Introducing Transparent Traits in Scala 3

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I am learning Scala 3 and as I go along, I want to share about it with our community. In this quest, I had written an article a few days back on Trait Parameters in Scala 3. Check it out! In this article, I am going to write about a new feature of Scala 3, called Transparent Traits. Firstly, we will look into the problem that this feature is trying to solve and then the feature itself.

A brief history

In Scala, a trait can be used to represent the type of a val or a def. Also, traits are reusable components which help in code reuse. Looking at an example here –

package com.template
import scala.util.Random
object Trading extends App {
val Sell = "sell"
val Buy = "buy"
trait Id {
def id: Int
}
trait Order {
def quantity: Int
}
case class BuyOrder(id: Int, quantity: Int) extends Order with Id
case class SellOrder(id: Int, quantity: Int) extends Order with Id
def mkOrder(side: String, qty: Int) =
if (side.equals(Sell)) SellOrder(mkId, qty) else BuyOrder(mkId, qty)
def mkId: Int = Random.nextInt()
println(mkOrder("buy", 100))
}
view raw Trading hosted with ❤ by GitHub

In this code, the inferred type of mkOrder is Order with Id with Product.

Ignoring how Product is inferred for a moment, do we need Id in the type in this case? Here, it simply is as an implementation detail where we want every class extending Id trait to give a concrete implementation for its method id. Therefore, Id is not necessarily representing a type here.

Scala 3 Transparent Traits

In Scala 3, it is possible to suppress traits while inferring the type. We need to mark such traits as transparent. Re-writing the above code using Scala 3.

import scala.util.Random
object TransparentTrait {
val Sell = "sell"
val Buy = "buy"
transparent trait Id {
def id: Int
}
trait Order {
def quantity: Int
}
case class BuyOrder(id: Int, quantity: Int) extends Order, Id
case class SellOrder(id: Int, quantity: Int) extends Order, Id
def mkOrder(side: String, qty: Int) =
if (side.equals(Sell)) SellOrder(mkId, qty) else BuyOrder(mkId, qty)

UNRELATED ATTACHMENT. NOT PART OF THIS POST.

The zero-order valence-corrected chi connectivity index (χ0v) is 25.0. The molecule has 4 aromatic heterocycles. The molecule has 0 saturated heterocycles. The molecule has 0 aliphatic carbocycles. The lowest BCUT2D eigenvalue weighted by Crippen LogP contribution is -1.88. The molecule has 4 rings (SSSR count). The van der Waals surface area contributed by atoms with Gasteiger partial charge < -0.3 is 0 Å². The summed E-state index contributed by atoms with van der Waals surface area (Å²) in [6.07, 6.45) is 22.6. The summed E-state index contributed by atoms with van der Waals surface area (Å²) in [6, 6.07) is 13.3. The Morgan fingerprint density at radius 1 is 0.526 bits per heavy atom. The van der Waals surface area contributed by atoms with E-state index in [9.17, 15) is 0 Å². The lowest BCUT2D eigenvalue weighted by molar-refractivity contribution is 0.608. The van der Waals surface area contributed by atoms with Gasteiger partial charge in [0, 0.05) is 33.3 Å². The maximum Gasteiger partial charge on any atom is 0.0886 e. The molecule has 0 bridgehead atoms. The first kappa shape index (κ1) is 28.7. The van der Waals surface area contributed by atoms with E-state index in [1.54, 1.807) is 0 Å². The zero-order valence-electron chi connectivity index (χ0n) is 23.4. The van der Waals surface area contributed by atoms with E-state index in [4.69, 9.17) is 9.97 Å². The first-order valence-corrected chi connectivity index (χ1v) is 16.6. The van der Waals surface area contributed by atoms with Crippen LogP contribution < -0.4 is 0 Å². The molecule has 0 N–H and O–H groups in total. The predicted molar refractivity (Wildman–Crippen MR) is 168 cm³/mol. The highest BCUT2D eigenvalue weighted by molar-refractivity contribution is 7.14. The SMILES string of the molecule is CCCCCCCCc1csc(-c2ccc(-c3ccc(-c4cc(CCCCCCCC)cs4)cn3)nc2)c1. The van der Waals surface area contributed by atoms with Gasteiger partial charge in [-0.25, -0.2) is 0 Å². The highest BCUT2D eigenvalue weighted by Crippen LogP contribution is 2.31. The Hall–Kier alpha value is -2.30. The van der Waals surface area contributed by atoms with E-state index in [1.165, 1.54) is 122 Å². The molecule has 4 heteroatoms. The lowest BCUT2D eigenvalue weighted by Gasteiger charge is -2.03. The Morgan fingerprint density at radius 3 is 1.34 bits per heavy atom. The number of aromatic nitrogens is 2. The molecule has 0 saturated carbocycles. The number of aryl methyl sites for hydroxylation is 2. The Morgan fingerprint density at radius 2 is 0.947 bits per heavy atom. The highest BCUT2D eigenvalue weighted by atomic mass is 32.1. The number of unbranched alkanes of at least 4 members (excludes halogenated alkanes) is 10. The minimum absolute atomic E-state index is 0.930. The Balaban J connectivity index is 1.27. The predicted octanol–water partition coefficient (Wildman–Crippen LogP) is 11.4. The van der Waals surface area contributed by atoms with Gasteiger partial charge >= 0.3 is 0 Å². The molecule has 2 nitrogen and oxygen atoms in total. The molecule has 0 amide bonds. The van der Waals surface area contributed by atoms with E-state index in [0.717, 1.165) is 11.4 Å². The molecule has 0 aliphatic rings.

def mkId: Int = Random.nextInt()
def test: Unit = println(mkOrder("sell", 100))
}

In this piece of code, as we have marked the Id trait as transparent, it is suppressed while inferring the type of mkOrder. This is it. Do this much and have no complex type inferences.

Product Trait – As you had seen with the Scala 2 example, the inferred type was Order with Id with Product. Product is a trait in Scala which is inherited to every case class automatically and hence was part of the inferred type. In Scala 3, Product trait has been marked as transparent. So therefore in my example using Scala 3, the inferred type is simply Order because I have marked Id as transparent and Product is automatically treated as transparent.

Rules for inference

Following are the rules for dropping transparent traits while inferring the types. (As stated in official documentation)

  • When inferring a type of a type variable, or the type of a val, or the return type of a def,
  • where that type is not higher-kinded,
  • and where B is its known upper bound or Any if none exists:
  • If the type inferred so far is of the form T1 & ... & Tn where n >= 1, replace the maximal number of transparent Tis by Any, while ensuring that the resulting type is still a subtype of the bound B.
  • However, do not perform this widening if all transparent traits Ti can get replaced in that way.

Transparent Scala 3 traits.

  • scala.Product
  • java.lang.Serializable
  • java.lang.Comparable

This brings us to the end of this blog. Hope you got something to learn from this. Please feel free to drop us a message in case of any queries and checkout other blogs written by my fellow engineers here.

References
http://dotty.epfl.ch/docs/reference/other-new-features/transparent-traits.html

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